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Patriots CB Jonathan Jones pushes back on NFL’s anti-gambling stance

The NFL’s inconsistent and hypocritical position on legalized gambling makes it difficult for the league to have true moral authority when it comes to telling its players, “Do as we say, not as we do.”

And it’s causing at least one player to push back in a way that goes beyond simply questioning how the league can earn millions from gambling sponsorships and owners can have ownership stakes in sports book companies.

Via, Patriots cornerback Jonathan Jones took to Twitter on Thursday night, following the latest wave of player suspensions for violating the gambling policy.

“I understand rules are rules,” Jones said. “But I can risk my life so that my team wins but I can’t risk 1k on my team winning.”

The obvious answer is that allowing any betting on the NFL by players — even if they wager on their own teams to win or to cover — threatens the integrity of the game. But how does a player choosing to place a wager consistent with his implicit mandate to win create an integrity issue? The player already wants to win. If he can bet legally on other sports while not at work, why can’t he — while not at work — enhance his income by expressing financial belief in his team’s chances?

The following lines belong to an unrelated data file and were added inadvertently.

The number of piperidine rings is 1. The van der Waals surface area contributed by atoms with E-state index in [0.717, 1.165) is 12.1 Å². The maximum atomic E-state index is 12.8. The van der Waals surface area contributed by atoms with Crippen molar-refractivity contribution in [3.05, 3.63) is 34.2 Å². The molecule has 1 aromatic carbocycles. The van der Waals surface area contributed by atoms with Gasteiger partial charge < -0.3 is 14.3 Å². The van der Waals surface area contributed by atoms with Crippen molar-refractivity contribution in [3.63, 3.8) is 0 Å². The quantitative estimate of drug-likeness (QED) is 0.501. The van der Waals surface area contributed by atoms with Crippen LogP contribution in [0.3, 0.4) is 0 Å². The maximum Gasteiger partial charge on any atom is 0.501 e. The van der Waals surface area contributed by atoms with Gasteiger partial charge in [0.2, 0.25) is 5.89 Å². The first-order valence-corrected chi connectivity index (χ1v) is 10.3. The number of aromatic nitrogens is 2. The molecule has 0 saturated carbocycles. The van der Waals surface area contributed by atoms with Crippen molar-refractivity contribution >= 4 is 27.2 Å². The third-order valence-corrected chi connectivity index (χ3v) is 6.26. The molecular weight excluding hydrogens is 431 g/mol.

It would be an easier argument to refute if the NFL’s hands weren’t stained by the ink of gambling dollars. The league has found a way to make money from gambling on football that does not undermine the integrity of the game. Why can’t a player bet on his own team, if that truly doesn’t affect the integrity of the game?

That’s why the better approach for the league would be to apply the same rule to players that the league applies to non-players. No betting on sports of any kind, at any time or in any place. There truly is no impact on the integrity of the game if a player in a game he’s already hoping to win bets on his team to win the game.

Granted, the point-spread angle could become a problem. If a team is favored by 10 and is leading by seven points late, any players who bet on the team to cover would want to score another touchdown. For money-line bets that are tied simply to winning or losing, there’s nothing inconsistent about the player’s job and the player’s wager.

But, as Jones concedes, rules are rules. And the NFL’s rules are indeed rooted in the basic premise of, “Do as we say, not as we do.” The league would be far better off if it shunned any connection to gambling. It could then apply the same standard to players and avoid the very good question Jones has raised.